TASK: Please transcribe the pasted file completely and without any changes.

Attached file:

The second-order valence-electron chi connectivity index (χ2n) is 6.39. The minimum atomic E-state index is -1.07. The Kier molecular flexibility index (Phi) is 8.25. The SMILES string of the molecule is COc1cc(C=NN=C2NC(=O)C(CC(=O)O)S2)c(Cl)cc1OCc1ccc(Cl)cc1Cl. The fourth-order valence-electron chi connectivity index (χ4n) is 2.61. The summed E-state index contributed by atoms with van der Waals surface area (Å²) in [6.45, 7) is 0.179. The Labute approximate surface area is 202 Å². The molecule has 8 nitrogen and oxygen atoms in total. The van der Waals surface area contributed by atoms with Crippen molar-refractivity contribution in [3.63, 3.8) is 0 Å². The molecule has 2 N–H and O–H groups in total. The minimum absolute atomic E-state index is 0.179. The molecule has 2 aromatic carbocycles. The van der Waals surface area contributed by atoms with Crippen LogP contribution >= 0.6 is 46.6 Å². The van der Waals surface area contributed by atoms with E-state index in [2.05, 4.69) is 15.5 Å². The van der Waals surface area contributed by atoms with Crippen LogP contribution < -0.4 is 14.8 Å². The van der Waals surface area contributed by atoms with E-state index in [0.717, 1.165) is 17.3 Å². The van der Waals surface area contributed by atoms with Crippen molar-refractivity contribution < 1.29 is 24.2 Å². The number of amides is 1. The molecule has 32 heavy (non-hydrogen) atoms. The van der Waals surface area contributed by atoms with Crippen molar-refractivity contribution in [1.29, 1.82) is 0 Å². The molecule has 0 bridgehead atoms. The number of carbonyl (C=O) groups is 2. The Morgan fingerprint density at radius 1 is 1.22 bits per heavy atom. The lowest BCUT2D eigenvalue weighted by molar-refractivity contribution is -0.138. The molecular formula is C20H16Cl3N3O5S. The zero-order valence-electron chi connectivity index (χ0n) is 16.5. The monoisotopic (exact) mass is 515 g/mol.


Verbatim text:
The second-order valence-electron chi connectivity index (χ2n) is 6.39. The minimum atomic E-state index is -1.07. The Kier molecular flexibility index (Phi) is 8.25. The SMILES string of the molecule is COc1cc(C=NN=C2NC(=O)C(CC(=O)O)S2)c(Cl)cc1OCc1ccc(Cl)cc1Cl. The fourth-order valence-electron chi connectivity index (χ4n) is 2.61. The summed E-state index contributed by atoms with van der Waals surface area (Å²) in [6.45, 7) is 0.179. The Labute approximate surface area is 202 Å². The molecule has 8 nitrogen and oxygen atoms in total. The van der Waals surface area contributed by atoms with Crippen molar-refractivity contribution in [3.63, 3.8) is 0 Å². The molecule has 2 N–H and O–H groups in total. The minimum absolute atomic E-state index is 0.179. The molecule has 2 aromatic carbocycles. The van der Waals surface area contributed by atoms with Crippen LogP contribution >= 0.6 is 46.6 Å². The van der Waals surface area contributed by atoms with E-state index in [2.05, 4.69) is 15.5 Å². The van der Waals surface area contributed by atoms with Crippen LogP contribution < -0.4 is 14.8 Å². The van der Waals surface area contributed by atoms with E-state index in [0.717, 1.165) is 17.3 Å². The van der Waals surface area contributed by atoms with Crippen molar-refractivity contribution < 1.29 is 24.2 Å². The number of amides is 1. The molecule has 32 heavy (non-hydrogen) atoms. The van der Waals surface area contributed by atoms with Crippen molar-refractivity contribution in [1.29, 1.82) is 0 Å². The molecule has 0 bridgehead atoms. The number of carbonyl (C=O) groups is 2. The Morgan fingerprint density at radius 1 is 1.22 bits per heavy atom. The lowest BCUT2D eigenvalue weighted by molar-refractivity contribution is -0.138. The molecular formula is C20H16Cl3N3O5S. The zero-order valence-electron chi connectivity index (χ0n) is 16.5. The monoisotopic (exact) mass is 515 g/mol.